Understanding Yelm’s Water Rights

By Andrew Kollar dkollar@yelmonline.com
Posted 11/2/17

More than 140 people packed the Yelm Community Center on Monday to attend presentations by water rights experts, hosted by the Thurston County Conservation District. 

Water rights have become an …

This item is available in full to subscribers.

Please log in to continue

Log in

Understanding Yelm’s Water Rights


More than 140 people packed the Yelm Community Center on Monday to attend presentations by water rights experts, hosted by the Thurston County Conservation District. 

Water rights have become an important topic for residents and city officials to understand. 

Yelm population is predicted to almost double by 2025, according to the 2018 public safety budget presentation, but would be unable to grow any more without more water rights. The city of Yelm is expected to reach full capacity soon as the city only has a little more than 300 connections remaining until water rights would be exceeded.

Out of the 140 people in attendance, two local elected officials — Yelm Mayor JW Foster and Thurston County Commissioner Gary Edwards — were there, along with Yelm City Council Candidate Terry Kaminski.

Thurston County Conservation District Executive Director Sarah Moorehead said the meeting was important for the district and community.

“It’s a direct response to the community need, we are a community-driven organization, it is something that people have been requesting and wanting and it’s important to have the ability to bring that to folks,” Moorehead said. “I think it is important to folks to get accurate information and be able to have access to folks that have that information and ask their own individual questions.”

Foster said he was surprised at the amount of people in attendance because the meeting lasted over three hours on a Monday night and was full of “dry material,” but noted the importance of understanding the issue. Foster said the issue affects all levels of government from the state Legislature to city government to homeowners.

“It is extremely important for Yelm to come to a better understanding because it impacts us directly and the lawsuit that was filed against our water rights in the Foster Decision ended up having statewide implications,” Foster said. 

The Foster Decision impacts Yelm because the city is joint partners with Olympia and Lacey on the Smith Farm property, an area of water and habitat mitigation along the Deschutes River. When Yelm partnered in the project, city officials expected Yelm to gain more water rights through out-of-kind mitigation such as habitat restoration, to offset impairment to protected rivers and streams. Lacey and Olympia were able to use the out-of-kind mitigation because no one appealed from those cities. In Yelm, however, a citizen appealed, and the state Superior Court upheld the ruling.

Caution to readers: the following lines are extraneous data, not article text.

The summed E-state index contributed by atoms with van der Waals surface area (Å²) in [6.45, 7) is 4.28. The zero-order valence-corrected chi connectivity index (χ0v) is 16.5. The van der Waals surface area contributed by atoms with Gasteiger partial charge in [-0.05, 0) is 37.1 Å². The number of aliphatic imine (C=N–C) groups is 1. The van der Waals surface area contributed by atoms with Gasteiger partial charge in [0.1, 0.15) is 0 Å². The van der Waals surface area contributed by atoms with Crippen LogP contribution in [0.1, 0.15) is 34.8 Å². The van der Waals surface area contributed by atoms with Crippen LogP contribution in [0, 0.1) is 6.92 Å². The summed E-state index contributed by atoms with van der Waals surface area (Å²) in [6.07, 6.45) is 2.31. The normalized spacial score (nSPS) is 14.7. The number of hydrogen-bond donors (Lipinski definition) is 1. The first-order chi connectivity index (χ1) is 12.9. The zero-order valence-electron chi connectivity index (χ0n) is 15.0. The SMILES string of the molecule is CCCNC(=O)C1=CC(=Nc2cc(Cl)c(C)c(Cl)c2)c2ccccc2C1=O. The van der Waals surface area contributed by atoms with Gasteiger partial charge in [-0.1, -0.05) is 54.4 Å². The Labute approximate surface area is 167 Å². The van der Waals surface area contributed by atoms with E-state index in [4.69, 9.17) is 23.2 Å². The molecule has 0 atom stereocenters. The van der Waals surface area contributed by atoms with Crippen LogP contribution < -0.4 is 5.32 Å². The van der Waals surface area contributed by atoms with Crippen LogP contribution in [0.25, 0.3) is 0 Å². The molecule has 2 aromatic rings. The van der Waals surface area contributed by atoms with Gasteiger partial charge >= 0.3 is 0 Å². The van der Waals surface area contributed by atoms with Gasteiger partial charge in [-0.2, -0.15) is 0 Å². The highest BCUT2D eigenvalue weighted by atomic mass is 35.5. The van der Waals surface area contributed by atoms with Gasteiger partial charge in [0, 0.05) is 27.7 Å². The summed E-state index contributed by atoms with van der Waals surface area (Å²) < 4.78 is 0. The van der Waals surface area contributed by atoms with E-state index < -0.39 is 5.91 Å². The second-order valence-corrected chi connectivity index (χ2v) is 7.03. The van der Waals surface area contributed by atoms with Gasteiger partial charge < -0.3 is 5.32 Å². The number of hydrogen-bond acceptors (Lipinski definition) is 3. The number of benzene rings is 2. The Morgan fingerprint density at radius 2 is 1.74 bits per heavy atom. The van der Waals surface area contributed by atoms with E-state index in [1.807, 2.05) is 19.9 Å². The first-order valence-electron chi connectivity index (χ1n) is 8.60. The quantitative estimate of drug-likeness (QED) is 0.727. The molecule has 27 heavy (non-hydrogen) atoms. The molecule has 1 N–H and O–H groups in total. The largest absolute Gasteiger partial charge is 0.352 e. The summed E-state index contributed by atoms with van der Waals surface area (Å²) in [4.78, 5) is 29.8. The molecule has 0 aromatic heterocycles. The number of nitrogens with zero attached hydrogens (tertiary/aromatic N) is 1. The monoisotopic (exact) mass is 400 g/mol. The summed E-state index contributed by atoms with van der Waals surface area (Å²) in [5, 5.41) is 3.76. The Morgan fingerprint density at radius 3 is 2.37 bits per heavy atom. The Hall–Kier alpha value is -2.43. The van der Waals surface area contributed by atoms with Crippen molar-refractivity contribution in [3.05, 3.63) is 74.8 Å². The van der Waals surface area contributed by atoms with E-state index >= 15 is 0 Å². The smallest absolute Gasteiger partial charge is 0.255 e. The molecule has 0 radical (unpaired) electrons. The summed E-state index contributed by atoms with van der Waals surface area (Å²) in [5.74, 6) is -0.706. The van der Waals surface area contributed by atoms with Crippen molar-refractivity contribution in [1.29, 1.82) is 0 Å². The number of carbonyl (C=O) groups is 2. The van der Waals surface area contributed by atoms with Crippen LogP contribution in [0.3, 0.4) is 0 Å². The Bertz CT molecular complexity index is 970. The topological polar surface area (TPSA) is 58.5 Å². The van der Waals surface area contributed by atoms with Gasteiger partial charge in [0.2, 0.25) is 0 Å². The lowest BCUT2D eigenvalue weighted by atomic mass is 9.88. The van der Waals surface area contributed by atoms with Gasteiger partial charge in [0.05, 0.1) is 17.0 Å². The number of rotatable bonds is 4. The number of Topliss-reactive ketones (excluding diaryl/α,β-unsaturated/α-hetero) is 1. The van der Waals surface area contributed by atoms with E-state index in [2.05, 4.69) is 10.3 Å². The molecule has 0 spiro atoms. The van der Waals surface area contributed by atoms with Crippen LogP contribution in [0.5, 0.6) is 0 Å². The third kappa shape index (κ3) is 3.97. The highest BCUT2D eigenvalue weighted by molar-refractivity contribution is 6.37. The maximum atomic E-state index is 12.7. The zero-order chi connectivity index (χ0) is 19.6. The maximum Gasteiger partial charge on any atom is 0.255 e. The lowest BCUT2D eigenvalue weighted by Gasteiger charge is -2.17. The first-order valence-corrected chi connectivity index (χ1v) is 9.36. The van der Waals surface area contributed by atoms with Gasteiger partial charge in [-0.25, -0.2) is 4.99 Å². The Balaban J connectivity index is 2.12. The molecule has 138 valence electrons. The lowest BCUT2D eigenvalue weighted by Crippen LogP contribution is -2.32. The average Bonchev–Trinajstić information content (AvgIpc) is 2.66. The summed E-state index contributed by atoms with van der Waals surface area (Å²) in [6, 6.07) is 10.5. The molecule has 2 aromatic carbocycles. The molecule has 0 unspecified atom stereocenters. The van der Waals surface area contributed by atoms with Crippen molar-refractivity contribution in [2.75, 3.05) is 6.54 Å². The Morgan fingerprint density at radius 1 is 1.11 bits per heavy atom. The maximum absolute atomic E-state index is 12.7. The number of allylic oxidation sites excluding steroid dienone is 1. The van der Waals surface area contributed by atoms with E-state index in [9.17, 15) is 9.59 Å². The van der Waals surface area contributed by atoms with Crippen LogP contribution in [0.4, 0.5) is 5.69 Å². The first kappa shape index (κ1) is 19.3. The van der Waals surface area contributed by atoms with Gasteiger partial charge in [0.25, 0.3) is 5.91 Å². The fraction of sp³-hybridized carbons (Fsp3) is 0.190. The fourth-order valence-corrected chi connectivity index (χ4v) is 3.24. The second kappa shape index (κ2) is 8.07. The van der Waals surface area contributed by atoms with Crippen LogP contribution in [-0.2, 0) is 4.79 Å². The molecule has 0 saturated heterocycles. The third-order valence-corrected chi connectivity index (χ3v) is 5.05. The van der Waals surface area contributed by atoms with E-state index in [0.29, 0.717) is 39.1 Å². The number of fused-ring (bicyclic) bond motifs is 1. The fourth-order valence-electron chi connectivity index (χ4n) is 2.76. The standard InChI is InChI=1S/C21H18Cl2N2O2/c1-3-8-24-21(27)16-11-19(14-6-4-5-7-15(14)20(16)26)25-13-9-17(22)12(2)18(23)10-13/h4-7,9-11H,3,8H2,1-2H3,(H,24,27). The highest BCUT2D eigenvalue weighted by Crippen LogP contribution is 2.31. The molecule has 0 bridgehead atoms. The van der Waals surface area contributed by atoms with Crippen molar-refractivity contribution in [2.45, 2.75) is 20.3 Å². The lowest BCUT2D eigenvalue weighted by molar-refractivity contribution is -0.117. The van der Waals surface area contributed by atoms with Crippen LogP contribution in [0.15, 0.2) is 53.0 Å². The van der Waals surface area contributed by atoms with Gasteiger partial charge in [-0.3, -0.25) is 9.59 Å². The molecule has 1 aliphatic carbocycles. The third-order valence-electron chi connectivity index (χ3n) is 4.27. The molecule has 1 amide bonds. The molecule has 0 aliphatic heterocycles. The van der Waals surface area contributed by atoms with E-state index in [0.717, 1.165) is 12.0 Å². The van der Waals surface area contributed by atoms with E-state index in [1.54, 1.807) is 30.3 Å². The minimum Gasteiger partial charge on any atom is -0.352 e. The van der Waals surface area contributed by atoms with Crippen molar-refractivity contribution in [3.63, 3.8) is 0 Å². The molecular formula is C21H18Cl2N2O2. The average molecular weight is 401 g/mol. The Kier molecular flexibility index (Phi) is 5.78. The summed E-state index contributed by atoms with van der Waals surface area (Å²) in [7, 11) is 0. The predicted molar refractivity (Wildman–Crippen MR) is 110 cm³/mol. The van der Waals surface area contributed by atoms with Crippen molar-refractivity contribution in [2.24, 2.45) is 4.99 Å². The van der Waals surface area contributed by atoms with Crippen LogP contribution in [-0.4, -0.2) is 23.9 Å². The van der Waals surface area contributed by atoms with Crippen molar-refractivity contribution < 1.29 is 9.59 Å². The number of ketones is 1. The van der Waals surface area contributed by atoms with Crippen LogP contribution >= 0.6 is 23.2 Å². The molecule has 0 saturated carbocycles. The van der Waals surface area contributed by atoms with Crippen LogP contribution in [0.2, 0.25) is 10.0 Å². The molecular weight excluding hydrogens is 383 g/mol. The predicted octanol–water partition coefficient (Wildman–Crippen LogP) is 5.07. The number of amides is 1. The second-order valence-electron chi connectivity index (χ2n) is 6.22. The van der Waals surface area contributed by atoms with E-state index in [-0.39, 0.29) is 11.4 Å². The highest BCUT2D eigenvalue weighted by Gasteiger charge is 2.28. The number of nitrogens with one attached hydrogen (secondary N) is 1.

With the intent of gaining more water rights through Smith Farm, Yelm built Southwest Well 1A with a 600,000-gallon reservoir, costing the city $5.4 million. The well remains unused and the reservoir has sat empty because Yelm’s water rights were revoked in the Foster Decision. The reservoir will be used when the system is reconfigured as it cannot tap into the aquifer that it was designed to pump water from unless Yelm receives more water rights. The connections now have to be redesigned to pull water the city already has access to in order to fill the existing reservoir.

Yelm will have another opportunity when the state Senate moves forward with Senate Bill 5239. If SB5239 passes, Yelm could be allowed to gain more water rights through the Smith Farm property through out-of-kind mitigation.

A water right according to the Department of Ecology is a legal authorization to use a certain amount of public water for a designated purpose and be put to beneficial use. There are three different kinds of water rights. The first is through a “claim” that water was used prior to the 1917 Surface Water Law or the 1945 Ground Water Law. The second is through a permit, permission by the state to develop a water right but it is not a final water right. The third is through a certificate, granted when all permit conditions are met and recorded by the county auditor. 

Receiving water rights has proved to be a challenging process for Yelm and many community members in attendance Monday night. Department of Ecology Water Resources Manager Mike Gallagher admitted the process is long and the department is backlogged with applications. 

“If the powers that be say ‘Yelm, you’re not getting any more water,’ then Yelm isn’t going to get any more water and we’ll figure out how to survive as a municipality without growth, that’s just the way it’s going to be,” Foster said.

Foster said he was glad to see the presentation take place in Yelm because it demonstrates that the city is recognized as a regional center for information and the Thurston Conservation was rewarded by hosting the presentation in Yelm with high attendance.

“As mayor I am extremely interested in creating these relationships and you only do that by being present, every person that is important to this conversation, I talked to today and will continue to talk to,” Foster said.


No comments on this item Please log in to comment by clicking here